At the time of his graduation in 1927, Lerner was unsure of the direction he would take. His family had tried to emigrate to Switzerland in 1923, but had failed; Lerner leaned toward using his education as the opportunity to leave Harbin. His sister had earlier left for Russia to become a physician, but Lerner dreaded the required military service in Russia. He also feared what the new regime would make of his “bourgeois” family background, the expense of a Russian education, and the political uncertainty that clouded any future direction he might take there. Because of his comfort with the English language, he considered immigrating to the United States, but because immigration restriction laws were tightened by 1927, he decided on Canada because it was accepting immigrants, especially if they showed an interest in agricultural sciences.

Lerner’s entry into what would develop into a brilliant scientific career thus began as a result of an opportunistic decision to leave Harbin for Canada. He later described it as “the path of least resistance.” By September of 1927, Lerner landed in Vancouver, British Columbia, a preferred port of entry for people on the Pacific rim, without funds or a passport, but with the job of digging ditches and caring for the chickens on the poultry farm of the University of British Columbia. He was paid the sum of two dollars per day for this work. He eventually served as assistant to Vigfus F. Asmundson, an assistant professor in the poultry genetics department who encouraged Lerner to continue in the area by obtaining advanced degrees. Asmundson even went so far as to help pay for his education by lending him funds when needed. Lerner thus obtained his B.S. and M.S. degrees at the University of British Columbia with a specialty in poultry genetics. He also met and married a fellow classmate, Ruth Stuart, with whom he shared a number of interests.

Theodosius Dobzhansky, also a Russian émigré, would also play a critical role in Lerner’s life. They met in 1931 when Dobzhansky, who had been then working as a fellow in the laboratory of American geneticist Thomas Hunt Morgan, visited the University of British Columbia and found himself stranded there awaiting a return visa to the United States. Because both Dobzhansky and Lerner spoke Russian and because they had similar interests in genetics, the two bonded in what would become a fruitful, lifelong scientific and personal relationship. Dobzhansky’s famous charismatic influence played itself out on Lerner as his interest in genetics and its applications in evolution began to grow in the 1930s.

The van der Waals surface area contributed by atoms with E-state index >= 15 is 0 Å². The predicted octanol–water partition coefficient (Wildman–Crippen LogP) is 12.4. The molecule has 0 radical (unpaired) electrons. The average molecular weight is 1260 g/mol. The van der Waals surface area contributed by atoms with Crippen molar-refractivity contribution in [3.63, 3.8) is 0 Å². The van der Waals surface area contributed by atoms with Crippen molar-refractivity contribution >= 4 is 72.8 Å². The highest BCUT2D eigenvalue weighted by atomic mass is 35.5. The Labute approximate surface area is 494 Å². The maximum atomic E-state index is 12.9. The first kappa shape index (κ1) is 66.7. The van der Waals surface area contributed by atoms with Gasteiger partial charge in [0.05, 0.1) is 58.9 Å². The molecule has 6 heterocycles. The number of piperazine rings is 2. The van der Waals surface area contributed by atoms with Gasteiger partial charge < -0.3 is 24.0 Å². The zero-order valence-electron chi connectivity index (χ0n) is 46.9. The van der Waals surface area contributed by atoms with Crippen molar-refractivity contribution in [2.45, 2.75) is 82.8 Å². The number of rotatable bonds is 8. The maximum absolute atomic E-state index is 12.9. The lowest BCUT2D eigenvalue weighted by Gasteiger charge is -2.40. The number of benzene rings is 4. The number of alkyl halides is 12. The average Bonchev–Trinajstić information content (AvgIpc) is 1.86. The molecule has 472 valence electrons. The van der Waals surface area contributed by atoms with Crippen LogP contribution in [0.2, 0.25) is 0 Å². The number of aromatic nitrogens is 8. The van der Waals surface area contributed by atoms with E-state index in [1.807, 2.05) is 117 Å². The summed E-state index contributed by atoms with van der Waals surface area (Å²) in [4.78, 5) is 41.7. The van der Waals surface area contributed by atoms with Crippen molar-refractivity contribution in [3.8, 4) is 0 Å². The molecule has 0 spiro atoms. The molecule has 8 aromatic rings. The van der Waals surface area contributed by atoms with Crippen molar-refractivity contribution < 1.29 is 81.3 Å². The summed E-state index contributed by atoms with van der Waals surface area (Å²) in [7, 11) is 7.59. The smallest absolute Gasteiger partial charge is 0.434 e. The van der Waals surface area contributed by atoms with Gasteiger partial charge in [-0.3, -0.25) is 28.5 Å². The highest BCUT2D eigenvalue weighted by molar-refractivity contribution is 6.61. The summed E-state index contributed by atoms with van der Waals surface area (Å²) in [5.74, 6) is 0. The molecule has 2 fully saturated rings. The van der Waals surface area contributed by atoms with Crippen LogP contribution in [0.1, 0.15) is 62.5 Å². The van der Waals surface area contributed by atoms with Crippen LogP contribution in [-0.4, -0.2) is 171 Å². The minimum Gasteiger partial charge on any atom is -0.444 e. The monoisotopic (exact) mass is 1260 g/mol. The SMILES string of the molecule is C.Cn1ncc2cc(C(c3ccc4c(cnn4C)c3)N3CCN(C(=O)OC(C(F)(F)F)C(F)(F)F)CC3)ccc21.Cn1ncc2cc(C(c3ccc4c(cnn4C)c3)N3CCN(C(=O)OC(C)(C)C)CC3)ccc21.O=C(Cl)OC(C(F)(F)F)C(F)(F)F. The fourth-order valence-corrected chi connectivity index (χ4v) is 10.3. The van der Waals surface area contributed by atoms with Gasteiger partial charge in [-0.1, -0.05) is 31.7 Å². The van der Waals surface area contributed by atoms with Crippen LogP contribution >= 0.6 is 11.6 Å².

In 1933, Lerner received an offer of an assistantship to continue graduate work at the University of California, Berkeley, in the poultry husbandry department working under the direction of L. W. Taylor. The timing was propitious, because the University of British Columbia was shutting down its own poultry program. He received his PhD in 1936, and was appointed instructor in poultry husbandry in Berkeley. He received a series of accelerated promotions to professor. In 1958, he moved to the Department of Genetics as chair. Lerner became emeritus professor in 1973 and remained associated with the Berkeley campus until the end of his life.

Scientific Work . Lerner’s scientific work is generally divided into three periods. The first grew out his involvement with practical breeding, primarily with poultry. His primary interests were in improving poultry stocks and egg production: He first examined poultry growth and disease resistance, then moved on to egg production and the effects of artificial selection and inbreeding in chickens. Lerner was especially interested in the effects of selection combined with inbreeding, and devised a number of tests for the theoretical projections of gains from the selection of several different characteristics simultaneously. He formulated what is known as the “optimum selection index,” which was a way of optimizing the effects of selection that could lead to rapid increases in egg production. This latter concept was applied widely and led to the doubling of egg production in commercial flocks of domestic chicken.